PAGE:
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Genome-wide association study in 79,366 European-ancestry individuals informs the genetic architecture of 25-hydroxyvitamin D levels.

TitleGenome-wide association study in 79,366 European-ancestry individuals informs the genetic architecture of 25-hydroxyvitamin D levels.
Publication TypeJournal Article
Year of Publication2018
AuthorsJiang X, O'Reilly PF, Aschard H, et al.
Secondary AuthorsKiel DP
JournalNat Commun
Volume9
Issue1
Pagination260
Date Published2018 01 17
ISSN2041-1723
KeywordsAmidohydrolases, Autoimmune Diseases, Cohort Studies, European Continental Ancestry Group, Female, Genome-Wide Association Study, Humans, Male, Polymorphism, Single Nucleotide, Vesicular Transport Proteins, Vitamin D
Abstract

Vitamin D is a steroid hormone precursor that is associated with a range of human traits and diseases. Previous GWAS of serum 25-hydroxyvitamin D concentrations have identified four genome-wide significant loci (GC, NADSYN1/DHCR7, CYP2R1, CYP24A1). In this study, we expand the previous SUNLIGHT Consortium GWAS discovery sample size from 16,125 to 79,366 (all European descent). This larger GWAS yields two additional loci harboring genome-wide significant variants (P = 4.7×10 at rs8018720 in SEC23A, and P = 1.9×10 at rs10745742 in AMDHD1). The overall estimate of heritability of 25-hydroxyvitamin D serum concentrations attributable to GWAS common SNPs is 7.5%, with statistically significant loci explaining 38% of this total. Further investigation identifies signal enrichment in immune and hematopoietic tissues, and clustering with autoimmune diseases in cell-type-specific analysis. Larger studies are required to identify additional common SNPs, and to explore the role of rare or structural variants and gene-gene interactions in the heritability of circulating 25-hydroxyvitamin D levels.

DOI10.1038/s41467-017-02662-2
Alternate JournalNat Commun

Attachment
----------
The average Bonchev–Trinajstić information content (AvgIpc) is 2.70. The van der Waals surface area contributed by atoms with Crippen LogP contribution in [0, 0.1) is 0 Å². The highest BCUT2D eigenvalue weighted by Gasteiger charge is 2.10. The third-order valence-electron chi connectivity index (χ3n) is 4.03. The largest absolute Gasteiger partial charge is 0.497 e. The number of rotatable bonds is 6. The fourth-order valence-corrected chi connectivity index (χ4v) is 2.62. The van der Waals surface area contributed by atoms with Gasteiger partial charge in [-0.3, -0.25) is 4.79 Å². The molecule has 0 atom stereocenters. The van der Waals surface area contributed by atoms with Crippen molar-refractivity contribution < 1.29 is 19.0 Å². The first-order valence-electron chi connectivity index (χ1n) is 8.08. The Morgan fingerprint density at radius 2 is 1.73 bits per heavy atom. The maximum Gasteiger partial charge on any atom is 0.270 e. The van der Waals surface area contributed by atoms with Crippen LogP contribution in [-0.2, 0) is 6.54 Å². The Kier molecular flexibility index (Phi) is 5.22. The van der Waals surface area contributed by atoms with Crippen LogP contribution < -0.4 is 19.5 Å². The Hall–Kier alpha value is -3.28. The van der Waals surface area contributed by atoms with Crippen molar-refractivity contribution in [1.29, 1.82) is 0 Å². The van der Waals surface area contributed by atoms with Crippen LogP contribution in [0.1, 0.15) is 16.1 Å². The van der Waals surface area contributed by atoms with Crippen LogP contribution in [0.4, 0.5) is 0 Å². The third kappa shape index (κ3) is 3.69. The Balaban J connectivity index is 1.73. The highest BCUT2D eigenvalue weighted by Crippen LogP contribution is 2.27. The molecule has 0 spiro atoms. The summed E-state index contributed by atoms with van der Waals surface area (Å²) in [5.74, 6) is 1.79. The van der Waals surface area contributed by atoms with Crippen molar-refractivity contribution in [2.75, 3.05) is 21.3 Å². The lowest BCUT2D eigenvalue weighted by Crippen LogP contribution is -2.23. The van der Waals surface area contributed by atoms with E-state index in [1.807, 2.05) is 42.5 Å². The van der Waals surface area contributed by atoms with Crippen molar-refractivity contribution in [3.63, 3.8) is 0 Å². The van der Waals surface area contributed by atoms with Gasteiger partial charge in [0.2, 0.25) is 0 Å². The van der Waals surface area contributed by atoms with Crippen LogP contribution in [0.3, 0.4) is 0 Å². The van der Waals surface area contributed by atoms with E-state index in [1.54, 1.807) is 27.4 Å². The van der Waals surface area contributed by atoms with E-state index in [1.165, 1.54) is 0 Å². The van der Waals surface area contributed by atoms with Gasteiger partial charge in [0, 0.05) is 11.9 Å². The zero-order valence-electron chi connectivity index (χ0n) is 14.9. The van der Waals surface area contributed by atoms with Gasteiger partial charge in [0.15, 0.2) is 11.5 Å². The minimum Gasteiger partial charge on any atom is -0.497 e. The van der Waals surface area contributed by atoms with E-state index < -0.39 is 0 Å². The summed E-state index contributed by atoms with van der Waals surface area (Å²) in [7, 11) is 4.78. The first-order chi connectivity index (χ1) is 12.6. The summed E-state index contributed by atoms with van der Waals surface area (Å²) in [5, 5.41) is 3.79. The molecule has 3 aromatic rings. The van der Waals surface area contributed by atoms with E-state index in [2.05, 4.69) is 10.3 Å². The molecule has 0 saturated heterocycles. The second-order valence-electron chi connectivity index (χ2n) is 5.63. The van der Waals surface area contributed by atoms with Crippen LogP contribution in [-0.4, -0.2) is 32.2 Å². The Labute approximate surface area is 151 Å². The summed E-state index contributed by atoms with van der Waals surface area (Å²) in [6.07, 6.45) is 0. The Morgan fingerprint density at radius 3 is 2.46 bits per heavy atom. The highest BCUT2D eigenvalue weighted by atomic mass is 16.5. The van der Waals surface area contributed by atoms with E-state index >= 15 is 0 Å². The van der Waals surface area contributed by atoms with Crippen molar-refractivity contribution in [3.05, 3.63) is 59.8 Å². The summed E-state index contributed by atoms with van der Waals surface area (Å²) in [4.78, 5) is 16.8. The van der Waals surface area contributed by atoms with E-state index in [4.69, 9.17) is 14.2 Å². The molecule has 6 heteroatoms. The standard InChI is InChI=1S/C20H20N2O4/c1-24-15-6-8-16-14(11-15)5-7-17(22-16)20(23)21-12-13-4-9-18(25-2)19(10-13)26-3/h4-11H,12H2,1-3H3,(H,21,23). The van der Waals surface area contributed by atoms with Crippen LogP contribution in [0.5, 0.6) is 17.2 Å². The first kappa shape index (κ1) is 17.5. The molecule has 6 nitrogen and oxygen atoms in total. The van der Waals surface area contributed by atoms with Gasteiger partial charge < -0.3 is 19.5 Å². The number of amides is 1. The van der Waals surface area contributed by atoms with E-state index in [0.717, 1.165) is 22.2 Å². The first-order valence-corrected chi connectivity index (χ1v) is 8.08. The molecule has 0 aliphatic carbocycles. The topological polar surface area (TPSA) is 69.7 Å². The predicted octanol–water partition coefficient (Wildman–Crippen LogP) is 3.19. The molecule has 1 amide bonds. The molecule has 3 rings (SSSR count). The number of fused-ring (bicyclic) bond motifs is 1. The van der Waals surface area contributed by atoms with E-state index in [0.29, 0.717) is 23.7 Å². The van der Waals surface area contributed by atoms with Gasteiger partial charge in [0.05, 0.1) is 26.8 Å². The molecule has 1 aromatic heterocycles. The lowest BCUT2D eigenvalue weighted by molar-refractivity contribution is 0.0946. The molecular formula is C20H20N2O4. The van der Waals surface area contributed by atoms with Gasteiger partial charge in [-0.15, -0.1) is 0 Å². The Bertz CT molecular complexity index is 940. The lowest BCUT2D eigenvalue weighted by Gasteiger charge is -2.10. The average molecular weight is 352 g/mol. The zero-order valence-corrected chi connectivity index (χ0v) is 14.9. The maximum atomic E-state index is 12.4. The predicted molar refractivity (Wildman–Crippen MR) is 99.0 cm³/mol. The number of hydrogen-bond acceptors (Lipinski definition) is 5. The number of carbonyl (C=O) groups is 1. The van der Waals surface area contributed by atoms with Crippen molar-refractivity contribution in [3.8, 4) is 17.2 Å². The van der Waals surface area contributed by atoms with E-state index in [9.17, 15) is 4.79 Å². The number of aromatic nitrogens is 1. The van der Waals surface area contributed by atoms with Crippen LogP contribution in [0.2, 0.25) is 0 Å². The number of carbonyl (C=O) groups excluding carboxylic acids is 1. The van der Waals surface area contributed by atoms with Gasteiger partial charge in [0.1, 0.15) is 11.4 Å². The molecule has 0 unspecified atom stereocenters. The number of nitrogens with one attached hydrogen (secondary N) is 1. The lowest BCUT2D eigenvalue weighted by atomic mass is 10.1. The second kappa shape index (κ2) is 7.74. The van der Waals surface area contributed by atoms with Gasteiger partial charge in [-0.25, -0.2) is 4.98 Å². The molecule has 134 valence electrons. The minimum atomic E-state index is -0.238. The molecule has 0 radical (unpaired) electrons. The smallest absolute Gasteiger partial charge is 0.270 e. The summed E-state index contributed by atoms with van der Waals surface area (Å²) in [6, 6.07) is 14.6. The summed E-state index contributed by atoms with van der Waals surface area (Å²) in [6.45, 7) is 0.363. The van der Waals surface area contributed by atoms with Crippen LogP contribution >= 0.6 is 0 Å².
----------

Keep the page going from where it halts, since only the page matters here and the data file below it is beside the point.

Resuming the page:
PubMed ID29343764
PubMed Central IDPMC5772647
Grant ListMC_UU_00007/1 / MRC_ / Medical Research Council / United Kingdom
G1001799 / MRC_ / Medical Research Council / United Kingdom
MR/N01104X/2 / MRC_ / Medical Research Council / United Kingdom
MR/N003284/1 / MRC_ / Medical Research Council / United Kingdom
12-1087 / AICR_ / Worldwide Cancer Research / United Kingdom
G1000143 / MRC_ / Medical Research Council / United Kingdom
R01 AR072199 / AR / NIAMS NIH HHS / United States
MR/N01104X/1 / MRC_ / Medical Research Council / United Kingdom
P30 DK063491 / DK / NIDDK NIH HHS / United States
MC_PC_U127561128 / MRC_ / Medical Research Council / United Kingdom
MC_UU_12015/5 / MRC_ / Medical Research Council / United Kingdom
G0600329 / MRC_ / Medical Research Council / United Kingdom
MR/N015746/1 / MRC_ / Medical Research Council / United Kingdom
MC_PC_U127527198 / MRC_ / Medical Research Council / United Kingdom
12076 / CRUK_ / Cancer Research UK / United Kingdom
G0601653 / MRC_ / Medical Research Council / United Kingdom
RG/08/014/24067 / BHF_ / British Heart Foundation / United Kingdom
MR/L003120/1 / MRC_ / Medical Research Council / United Kingdom
R01 AR041398 / AR / NIAMS NIH HHS / United States
MC_UU_12015/1 / MRC_ / Medical Research Council / United Kingdom
MC_U127527198 / MRC_ / Medical Research Council / United Kingdom
K01 DK109019 / DK / NIDDK NIH HHS / United States
PHCS/C4/4/016 / DH_ / Department of Health / United Kingdom
14136 / CRUK_ / Cancer Research UK / United Kingdom
G0401527 / MRC_ / Medical Research Council / United Kingdom
MR/K018647/1 / MRC_ / Medical Research Council / United Kingdom
G0600237 / MRC_ / Medical Research Council / United Kingdom
UL1 TR001881 / TR / NCATS NIH HHS / United States
PG/09/023/26806 / BHF_ / British Heart Foundation / United Kingdom